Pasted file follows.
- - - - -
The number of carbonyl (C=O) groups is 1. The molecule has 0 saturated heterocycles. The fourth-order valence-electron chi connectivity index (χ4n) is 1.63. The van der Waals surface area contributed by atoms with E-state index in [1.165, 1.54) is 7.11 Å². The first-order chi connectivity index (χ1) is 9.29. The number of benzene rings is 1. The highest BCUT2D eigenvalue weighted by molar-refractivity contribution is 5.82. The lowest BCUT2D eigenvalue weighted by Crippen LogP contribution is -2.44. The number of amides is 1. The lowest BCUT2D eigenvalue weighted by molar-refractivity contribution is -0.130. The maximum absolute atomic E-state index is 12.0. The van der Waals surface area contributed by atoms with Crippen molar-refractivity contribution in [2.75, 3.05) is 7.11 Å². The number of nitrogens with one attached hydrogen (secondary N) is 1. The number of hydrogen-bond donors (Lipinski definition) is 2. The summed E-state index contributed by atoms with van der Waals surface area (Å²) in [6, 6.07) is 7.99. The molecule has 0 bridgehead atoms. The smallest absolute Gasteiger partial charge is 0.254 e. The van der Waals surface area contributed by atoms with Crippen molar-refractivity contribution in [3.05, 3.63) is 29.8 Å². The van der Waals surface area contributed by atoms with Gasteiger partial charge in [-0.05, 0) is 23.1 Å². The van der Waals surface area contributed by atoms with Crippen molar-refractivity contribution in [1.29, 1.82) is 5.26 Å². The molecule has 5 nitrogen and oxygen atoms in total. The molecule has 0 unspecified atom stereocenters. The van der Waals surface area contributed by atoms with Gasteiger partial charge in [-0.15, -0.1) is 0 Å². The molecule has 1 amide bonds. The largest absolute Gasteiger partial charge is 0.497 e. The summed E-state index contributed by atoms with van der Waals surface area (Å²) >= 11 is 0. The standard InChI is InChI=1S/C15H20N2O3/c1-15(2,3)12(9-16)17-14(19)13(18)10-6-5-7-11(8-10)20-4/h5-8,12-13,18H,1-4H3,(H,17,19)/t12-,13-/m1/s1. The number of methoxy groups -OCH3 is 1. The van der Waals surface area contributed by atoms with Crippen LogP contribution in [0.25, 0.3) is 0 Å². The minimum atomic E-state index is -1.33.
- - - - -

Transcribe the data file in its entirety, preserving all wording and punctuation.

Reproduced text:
The number of carbonyl (C=O) groups is 1. The molecule has 0 saturated heterocycles. The fourth-order valence-electron chi connectivity index (χ4n) is 1.63. The van der Waals surface area contributed by atoms with E-state index in [1.165, 1.54) is 7.11 Å². The first-order chi connectivity index (χ1) is 9.29. The number of benzene rings is 1. The highest BCUT2D eigenvalue weighted by molar-refractivity contribution is 5.82. The lowest BCUT2D eigenvalue weighted by Crippen LogP contribution is -2.44. The number of amides is 1. The lowest BCUT2D eigenvalue weighted by molar-refractivity contribution is -0.130. The maximum absolute atomic E-state index is 12.0. The van der Waals surface area contributed by atoms with Crippen molar-refractivity contribution in [2.75, 3.05) is 7.11 Å². The number of nitrogens with one attached hydrogen (secondary N) is 1. The number of hydrogen-bond donors (Lipinski definition) is 2. The summed E-state index contributed by atoms with van der Waals surface area (Å²) in [6, 6.07) is 7.99. The molecule has 0 bridgehead atoms. The smallest absolute Gasteiger partial charge is 0.254 e. The van der Waals surface area contributed by atoms with Crippen molar-refractivity contribution in [3.05, 3.63) is 29.8 Å². The van der Waals surface area contributed by atoms with Gasteiger partial charge in [-0.05, 0) is 23.1 Å². The van der Waals surface area contributed by atoms with Crippen molar-refractivity contribution in [1.29, 1.82) is 5.26 Å². The molecule has 5 nitrogen and oxygen atoms in total. The molecule has 0 unspecified atom stereocenters. The van der Waals surface area contributed by atoms with Gasteiger partial charge in [-0.15, -0.1) is 0 Å². The molecule has 1 amide bonds. The largest absolute Gasteiger partial charge is 0.497 e. The summed E-state index contributed by atoms with van der Waals surface area (Å²) >= 11 is 0. The standard InChI is InChI=1S/C15H20N2O3/c1-15(2,3)12(9-16)17-14(19)13(18)10-6-5-7-11(8-10)20-4/h5-8,12-13,18H,1-4H3,(H,17,19)/t12-,13-/m1/s1. The number of methoxy groups -OCH3 is 1. The van der Waals surface area contributed by atoms with Crippen LogP contribution in [0.25, 0.3) is 0 Å². The minimum atomic E-state index is -1.33.